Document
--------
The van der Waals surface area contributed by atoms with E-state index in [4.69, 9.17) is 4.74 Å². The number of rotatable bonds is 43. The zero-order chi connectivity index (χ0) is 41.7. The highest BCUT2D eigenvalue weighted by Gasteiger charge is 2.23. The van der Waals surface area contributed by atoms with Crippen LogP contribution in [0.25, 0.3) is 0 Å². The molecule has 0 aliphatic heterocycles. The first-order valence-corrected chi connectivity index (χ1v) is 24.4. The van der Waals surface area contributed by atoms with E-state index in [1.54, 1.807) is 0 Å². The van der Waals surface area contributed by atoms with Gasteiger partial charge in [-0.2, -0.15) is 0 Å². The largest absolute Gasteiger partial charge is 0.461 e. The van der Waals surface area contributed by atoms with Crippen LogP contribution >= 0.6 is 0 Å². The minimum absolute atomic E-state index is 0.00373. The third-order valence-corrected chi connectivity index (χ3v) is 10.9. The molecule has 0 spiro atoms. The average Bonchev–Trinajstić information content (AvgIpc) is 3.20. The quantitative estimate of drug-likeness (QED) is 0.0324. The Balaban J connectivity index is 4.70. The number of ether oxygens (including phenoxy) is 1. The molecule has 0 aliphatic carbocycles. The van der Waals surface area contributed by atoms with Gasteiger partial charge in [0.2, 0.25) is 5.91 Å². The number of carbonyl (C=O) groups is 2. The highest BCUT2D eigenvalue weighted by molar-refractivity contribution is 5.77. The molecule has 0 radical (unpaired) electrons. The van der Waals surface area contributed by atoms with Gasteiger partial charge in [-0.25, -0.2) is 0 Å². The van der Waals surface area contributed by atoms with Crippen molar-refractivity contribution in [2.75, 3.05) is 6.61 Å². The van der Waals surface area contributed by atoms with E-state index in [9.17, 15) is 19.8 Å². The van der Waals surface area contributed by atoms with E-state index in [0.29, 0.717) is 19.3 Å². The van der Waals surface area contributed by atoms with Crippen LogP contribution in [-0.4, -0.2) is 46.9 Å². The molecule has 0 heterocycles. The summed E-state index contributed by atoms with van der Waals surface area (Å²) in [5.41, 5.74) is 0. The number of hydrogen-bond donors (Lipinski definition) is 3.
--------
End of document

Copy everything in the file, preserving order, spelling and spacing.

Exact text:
The van der Waals surface area contributed by atoms with E-state index in [4.69, 9.17) is 4.74 Å². The number of rotatable bonds is 43. The zero-order chi connectivity index (χ0) is 41.7. The highest BCUT2D eigenvalue weighted by Gasteiger charge is 2.23. The van der Waals surface area contributed by atoms with Crippen LogP contribution in [0.25, 0.3) is 0 Å². The molecule has 0 aliphatic heterocycles. The first-order valence-corrected chi connectivity index (χ1v) is 24.4. The van der Waals surface area contributed by atoms with E-state index in [1.54, 1.807) is 0 Å². The van der Waals surface area contributed by atoms with Gasteiger partial charge in [-0.2, -0.15) is 0 Å². The largest absolute Gasteiger partial charge is 0.461 e. The van der Waals surface area contributed by atoms with Crippen LogP contribution >= 0.6 is 0 Å². The minimum absolute atomic E-state index is 0.00373. The third-order valence-corrected chi connectivity index (χ3v) is 10.9. The molecule has 0 spiro atoms. The average Bonchev–Trinajstić information content (AvgIpc) is 3.20. The quantitative estimate of drug-likeness (QED) is 0.0324. The Balaban J connectivity index is 4.70. The number of ether oxygens (including phenoxy) is 1. The molecule has 0 aliphatic carbocycles. The van der Waals surface area contributed by atoms with Gasteiger partial charge in [0.2, 0.25) is 5.91 Å². The number of carbonyl (C=O) groups is 2. The highest BCUT2D eigenvalue weighted by molar-refractivity contribution is 5.77. The molecule has 0 radical (unpaired) electrons. The van der Waals surface area contributed by atoms with Gasteiger partial charge in [-0.25, -0.2) is 0 Å². The van der Waals surface area contributed by atoms with Crippen molar-refractivity contribution in [2.75, 3.05) is 6.61 Å². The van der Waals surface area contributed by atoms with E-state index in [9.17, 15) is 19.8 Å². The van der Waals surface area contributed by atoms with E-state index in [0.29, 0.717) is 19.3 Å². The van der Waals surface area contributed by atoms with Crippen LogP contribution in [-0.4, -0.2) is 46.9 Å². The molecule has 0 heterocycles. The summed E-state index contributed by atoms with van der Waals surface area (Å²) in [5.41, 5.74) is 0. The number of hydrogen-bond donors (Lipinski definition) is 3.